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        Inter-individual variation in nucleotide excision repair in young adults: effects of age, adiposity, micronutrient supplementation and genotype
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        Inter-individual variation in nucleotide excision repair in young adults: effects of age, adiposity, micronutrient supplementation and genotype
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        Inter-individual variation in nucleotide excision repair in young adults: effects of age, adiposity, micronutrient supplementation and genotype
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Nucleotide excision repair (NER) is responsible for repairing bulky helix-distorting DNA lesions and is essential for the maintenance of genomic integrity. Severe hereditary impairment of NER leads to cancers such as those in xeroderma pigmentosum, and more moderate reductions in NER capacity have been associated with an increased cancer risk. Diet is a proven modifier of cancer risk but few studies have investigated the potential relationships between diet and NER. In the present study, the plasmid-based host cell reactivation assay was used to measure the NER capacity in peripheral blood mononuclear cells from fifty-seven volunteers aged 18–30 years before and after 6 weeks of supplementation with micronutrients (selenium and vitamins A, C and E). As a control, nine individuals remained unsupplemented over the same period. Volunteers were genotyped for the following polymorphisms in NER genes: ERCC5 Asp1104His (rs17655); XPC Lys939Gln (rs2228001); ERCC2 Lys751Gnl (rs13181); XPC PAT (an 83 bp poly A/T insertion–deletion polymorphism in the XPC gene). NER capacity varied 11-fold between individuals and was inversely associated with age and endogenous DNA strand breaks. For the first time, we observed an inverse association between adiposity and NER. No single polymorphism was associated with the NER capacity, although significant gene–gene interactions were observed between XPC Lys939Gln and ERCC5 Asp1104His and XPC Lys939Gln and ERCC2 Lys751Gnl. While there was no detectable effect of micronutrient supplementation on NER capacity, there was evidence that the effect of fruit intake on the NER capacity may be modulated by the ERCC2 Lys751Gnl single nucleotide polymorphism.

Nucleotide excision repair (NER) is one of the five evolutionarily conserved DNA repair systems present in humans, and is responsible for the repair of numerous mutagenic lesions, which either distort the DNA helix or block transcription(1). Severe impairment of NER leads to disease, as seen in sufferers of the autosomal recessive disease xeroderma pigmentosum, who are deficient in NER and display 1000 times increased risk of skin cancer and 10-fold increased risk of internal neoplasia(2). At the population level, among apparently healthy individuals, there is a significant degree of inter-individual variation in the NER capacity(3), which has been associated with cancer risk(4). Evidence from twin and family studies shows that susceptibility to bleomycin-induced DNA damage is heritable(5) and polymorphisms in NER genes are likely to be responsible for some of the variation in the NER capacity(4).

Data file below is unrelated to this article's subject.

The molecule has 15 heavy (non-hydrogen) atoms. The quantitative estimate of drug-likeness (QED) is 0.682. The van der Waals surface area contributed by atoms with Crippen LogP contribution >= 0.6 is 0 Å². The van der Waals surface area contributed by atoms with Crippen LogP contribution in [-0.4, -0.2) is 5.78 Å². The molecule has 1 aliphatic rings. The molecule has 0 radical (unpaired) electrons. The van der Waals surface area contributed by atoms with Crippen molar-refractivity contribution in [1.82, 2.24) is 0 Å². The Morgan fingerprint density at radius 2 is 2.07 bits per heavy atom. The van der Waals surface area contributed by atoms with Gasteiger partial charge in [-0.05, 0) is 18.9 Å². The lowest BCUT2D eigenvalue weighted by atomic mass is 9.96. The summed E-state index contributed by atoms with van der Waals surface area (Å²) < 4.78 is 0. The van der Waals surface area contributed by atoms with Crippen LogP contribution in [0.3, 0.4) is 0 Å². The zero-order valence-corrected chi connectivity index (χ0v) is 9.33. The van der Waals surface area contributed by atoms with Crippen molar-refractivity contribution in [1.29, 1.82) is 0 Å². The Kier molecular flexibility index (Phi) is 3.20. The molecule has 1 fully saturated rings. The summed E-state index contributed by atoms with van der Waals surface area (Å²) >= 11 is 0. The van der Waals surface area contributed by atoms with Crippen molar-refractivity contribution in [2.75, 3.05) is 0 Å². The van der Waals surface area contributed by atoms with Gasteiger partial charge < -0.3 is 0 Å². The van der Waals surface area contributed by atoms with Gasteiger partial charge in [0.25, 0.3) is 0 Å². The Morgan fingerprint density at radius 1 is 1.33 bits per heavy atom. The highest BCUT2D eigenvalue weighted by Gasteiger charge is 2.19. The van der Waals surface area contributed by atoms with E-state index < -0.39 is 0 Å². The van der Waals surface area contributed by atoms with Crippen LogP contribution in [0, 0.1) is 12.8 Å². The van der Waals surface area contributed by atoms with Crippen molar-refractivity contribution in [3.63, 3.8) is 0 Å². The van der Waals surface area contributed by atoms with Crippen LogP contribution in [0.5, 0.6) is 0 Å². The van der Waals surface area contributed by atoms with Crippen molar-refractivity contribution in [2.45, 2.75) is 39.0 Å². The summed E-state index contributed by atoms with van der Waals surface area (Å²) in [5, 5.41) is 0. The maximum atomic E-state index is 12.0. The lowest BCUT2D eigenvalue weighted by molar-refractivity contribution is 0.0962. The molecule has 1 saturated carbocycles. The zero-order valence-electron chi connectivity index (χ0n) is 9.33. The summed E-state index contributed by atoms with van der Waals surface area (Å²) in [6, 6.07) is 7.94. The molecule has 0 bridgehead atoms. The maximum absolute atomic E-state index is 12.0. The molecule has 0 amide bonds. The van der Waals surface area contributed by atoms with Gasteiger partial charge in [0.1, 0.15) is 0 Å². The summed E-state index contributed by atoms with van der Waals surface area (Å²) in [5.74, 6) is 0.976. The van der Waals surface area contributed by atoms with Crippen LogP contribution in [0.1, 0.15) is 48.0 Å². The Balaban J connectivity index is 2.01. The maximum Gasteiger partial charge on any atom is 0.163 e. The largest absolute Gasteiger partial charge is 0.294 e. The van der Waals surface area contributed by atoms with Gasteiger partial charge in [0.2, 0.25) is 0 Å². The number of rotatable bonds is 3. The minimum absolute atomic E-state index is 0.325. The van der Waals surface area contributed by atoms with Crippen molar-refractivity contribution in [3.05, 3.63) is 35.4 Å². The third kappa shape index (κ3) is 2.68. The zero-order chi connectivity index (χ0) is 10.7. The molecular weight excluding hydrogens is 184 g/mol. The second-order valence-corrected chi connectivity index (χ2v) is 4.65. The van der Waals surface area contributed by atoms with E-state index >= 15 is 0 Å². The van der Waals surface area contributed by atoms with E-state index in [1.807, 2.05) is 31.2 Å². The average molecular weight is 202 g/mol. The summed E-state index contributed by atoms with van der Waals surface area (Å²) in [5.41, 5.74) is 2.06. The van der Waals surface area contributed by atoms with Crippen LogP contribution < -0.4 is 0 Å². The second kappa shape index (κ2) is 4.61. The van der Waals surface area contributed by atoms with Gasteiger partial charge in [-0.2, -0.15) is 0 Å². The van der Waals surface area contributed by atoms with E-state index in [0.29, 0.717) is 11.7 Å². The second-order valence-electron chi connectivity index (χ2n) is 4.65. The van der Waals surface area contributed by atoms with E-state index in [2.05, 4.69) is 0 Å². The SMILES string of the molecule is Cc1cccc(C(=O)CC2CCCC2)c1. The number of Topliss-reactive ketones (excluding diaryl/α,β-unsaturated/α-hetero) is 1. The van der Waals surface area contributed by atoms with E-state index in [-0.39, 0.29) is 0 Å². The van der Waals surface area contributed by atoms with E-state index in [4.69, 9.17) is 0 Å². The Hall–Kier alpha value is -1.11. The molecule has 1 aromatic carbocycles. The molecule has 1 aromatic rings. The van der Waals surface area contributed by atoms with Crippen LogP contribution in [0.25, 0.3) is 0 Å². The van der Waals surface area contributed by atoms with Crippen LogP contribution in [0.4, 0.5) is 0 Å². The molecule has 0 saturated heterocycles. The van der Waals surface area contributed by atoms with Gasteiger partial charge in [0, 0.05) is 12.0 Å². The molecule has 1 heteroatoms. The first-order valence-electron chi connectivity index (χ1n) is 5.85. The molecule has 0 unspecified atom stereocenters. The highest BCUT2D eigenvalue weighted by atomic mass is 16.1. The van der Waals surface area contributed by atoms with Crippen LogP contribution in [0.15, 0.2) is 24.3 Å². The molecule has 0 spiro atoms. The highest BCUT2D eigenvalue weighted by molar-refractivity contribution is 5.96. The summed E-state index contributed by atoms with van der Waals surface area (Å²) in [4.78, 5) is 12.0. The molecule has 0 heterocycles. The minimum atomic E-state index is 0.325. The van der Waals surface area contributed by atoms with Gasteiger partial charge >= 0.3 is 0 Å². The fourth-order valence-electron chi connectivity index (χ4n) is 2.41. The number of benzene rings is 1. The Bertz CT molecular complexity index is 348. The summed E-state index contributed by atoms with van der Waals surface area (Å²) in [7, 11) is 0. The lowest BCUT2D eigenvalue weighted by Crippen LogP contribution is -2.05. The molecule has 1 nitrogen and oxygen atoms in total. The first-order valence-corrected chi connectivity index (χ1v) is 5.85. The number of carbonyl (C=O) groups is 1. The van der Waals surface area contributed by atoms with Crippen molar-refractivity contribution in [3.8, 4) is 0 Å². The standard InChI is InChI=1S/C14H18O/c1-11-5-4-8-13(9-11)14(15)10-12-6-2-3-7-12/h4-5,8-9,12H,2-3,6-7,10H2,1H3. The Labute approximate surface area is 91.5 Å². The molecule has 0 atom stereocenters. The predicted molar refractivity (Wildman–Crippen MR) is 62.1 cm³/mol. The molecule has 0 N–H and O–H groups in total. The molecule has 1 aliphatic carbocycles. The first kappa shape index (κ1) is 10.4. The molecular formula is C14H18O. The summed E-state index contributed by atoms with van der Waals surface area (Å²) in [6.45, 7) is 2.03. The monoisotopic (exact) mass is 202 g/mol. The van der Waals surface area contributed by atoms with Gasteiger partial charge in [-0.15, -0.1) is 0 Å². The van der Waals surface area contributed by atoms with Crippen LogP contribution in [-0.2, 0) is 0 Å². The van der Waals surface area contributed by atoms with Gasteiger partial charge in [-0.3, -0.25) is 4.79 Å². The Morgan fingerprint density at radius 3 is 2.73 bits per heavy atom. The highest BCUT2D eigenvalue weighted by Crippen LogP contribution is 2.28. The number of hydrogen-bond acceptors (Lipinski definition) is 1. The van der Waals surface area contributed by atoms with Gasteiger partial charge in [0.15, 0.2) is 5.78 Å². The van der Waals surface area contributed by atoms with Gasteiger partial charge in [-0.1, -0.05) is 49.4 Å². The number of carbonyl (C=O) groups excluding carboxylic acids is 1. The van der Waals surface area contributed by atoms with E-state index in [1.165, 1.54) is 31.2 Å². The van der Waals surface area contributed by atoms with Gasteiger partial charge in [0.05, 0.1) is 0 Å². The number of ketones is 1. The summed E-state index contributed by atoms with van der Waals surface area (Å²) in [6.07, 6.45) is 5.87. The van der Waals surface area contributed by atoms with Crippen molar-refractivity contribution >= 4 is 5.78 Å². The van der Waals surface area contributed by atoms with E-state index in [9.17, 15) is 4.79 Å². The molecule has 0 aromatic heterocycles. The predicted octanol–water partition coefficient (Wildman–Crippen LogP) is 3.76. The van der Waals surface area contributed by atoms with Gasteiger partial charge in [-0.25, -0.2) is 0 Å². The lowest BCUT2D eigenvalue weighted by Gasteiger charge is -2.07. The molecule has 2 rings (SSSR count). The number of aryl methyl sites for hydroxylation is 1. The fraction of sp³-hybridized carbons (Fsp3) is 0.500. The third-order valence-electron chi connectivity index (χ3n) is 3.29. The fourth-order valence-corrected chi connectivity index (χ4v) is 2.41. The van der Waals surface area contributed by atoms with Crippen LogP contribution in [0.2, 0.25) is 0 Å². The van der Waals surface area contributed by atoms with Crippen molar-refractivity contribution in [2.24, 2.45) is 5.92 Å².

Most cancers are potentially preventable and variation in dietary intake accounts for a substantial proportion of the variation in cancer risk(6). Much effort has been put into defining the dietary constituents responsible for this variation in cancer risk and in the discovery of the biological mechanisms responsible. However, despite its potential importance, to date only a handful of studies have attempted to test the hypothesis that components of diet can modulate DNA repair processes and thus explain, in part, their chemopreventative properties (see Mathers et al. (7) for a review). In vitro studies have shown that supplementation of fibroblast cell lines with selenomethionine can enhance the NER process(8, 9). In vivo, Wei et al. (10) found that people in the lowest tertile of folate intake had 18 % lower NER capacity (P>0·001) than those in the highest tertile(10). Base excision repair (BER) capacity increased significantly in lymphocytes from healthy volunteers after supplementation with kiwi fruit(11). Similarly, supplementation with the antioxidant coenzyme Q10 (CoQ10) enhanced BER activity in human subjects(12), while supplementation with cooked carrots increased repair of H2O2-damaged plasmid DNA(13). However, we are not aware of any intervention studies in human subjects that have reported the effects of micronutrient supplementation on the NER capacity. Cooke et al. (14) have investigated the effects of supplementation with 400 mg vitamin C/D for 16 weeks on cellular macromolecular damage including the formation of cytosine–glyoxal adducts in DNA. These authors speculated that such adducts might be repaired by NER, but did not make any direct measurements of the NER activity(14).

Given the lack of information on factors influencing inter-individual variation in the NER capacity, the aims of the present study were to (i) quantify the extent of inter-individual variation in the NER capacity in young adults; (ii) determine the effect of micronutrient supplementation on the NER capacity; and (iii) investigate the influence genotype on the NER capacity.


Participants and study design

A total of sixty-six volunteers (twenty-five males and forty-one females) aged between 18 and 30 years were recruited from within and around Newcastle University as part of the Dietary Antioxidant Repair Trial (DART) study. The study was approved by the Newcastle and North Tyneside Local Research Ethics Committee. Smokers and those currently taking nutritional supplements were excluded.